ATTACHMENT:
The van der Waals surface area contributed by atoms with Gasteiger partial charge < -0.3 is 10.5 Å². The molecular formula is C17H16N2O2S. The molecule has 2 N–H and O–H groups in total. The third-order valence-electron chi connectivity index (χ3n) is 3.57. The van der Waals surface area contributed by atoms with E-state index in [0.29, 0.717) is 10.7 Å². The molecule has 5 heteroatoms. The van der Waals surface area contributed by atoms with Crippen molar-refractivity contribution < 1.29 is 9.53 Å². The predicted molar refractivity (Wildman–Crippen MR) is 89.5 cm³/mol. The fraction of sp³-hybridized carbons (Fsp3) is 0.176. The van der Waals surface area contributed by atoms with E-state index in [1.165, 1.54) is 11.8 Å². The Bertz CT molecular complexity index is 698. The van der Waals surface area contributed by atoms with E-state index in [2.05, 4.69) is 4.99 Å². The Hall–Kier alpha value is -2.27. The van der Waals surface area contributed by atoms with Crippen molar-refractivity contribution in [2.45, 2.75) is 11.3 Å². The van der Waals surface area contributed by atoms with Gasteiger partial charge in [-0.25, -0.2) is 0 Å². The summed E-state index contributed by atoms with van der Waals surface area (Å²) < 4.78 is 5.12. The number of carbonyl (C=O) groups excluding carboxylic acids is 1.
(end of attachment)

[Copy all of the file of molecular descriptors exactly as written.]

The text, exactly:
The van der Waals surface area contributed by atoms with Gasteiger partial charge < -0.3 is 10.5 Å². The molecular formula is C17H16N2O2S. The molecule has 2 N–H and O–H groups in total. The third-order valence-electron chi connectivity index (χ3n) is 3.57. The van der Waals surface area contributed by atoms with E-state index in [0.29, 0.717) is 10.7 Å². The molecule has 5 heteroatoms. The van der Waals surface area contributed by atoms with Crippen molar-refractivity contribution < 1.29 is 9.53 Å². The predicted molar refractivity (Wildman–Crippen MR) is 89.5 cm³/mol. The fraction of sp³-hybridized carbons (Fsp3) is 0.176. The van der Waals surface area contributed by atoms with E-state index in [1.165, 1.54) is 11.8 Å². The Bertz CT molecular complexity index is 698. The van der Waals surface area contributed by atoms with E-state index in [2.05, 4.69) is 4.99 Å². The Hall–Kier alpha value is -2.27. The van der Waals surface area contributed by atoms with Crippen molar-refractivity contribution in [2.45, 2.75) is 11.3 Å². The van der Waals surface area contributed by atoms with Gasteiger partial charge in [-0.25, -0.2) is 0 Å². The summed E-state index contributed by atoms with van der Waals surface area (Å²) < 4.78 is 5.12. The number of carbonyl (C=O) groups excluding carboxylic acids is 1.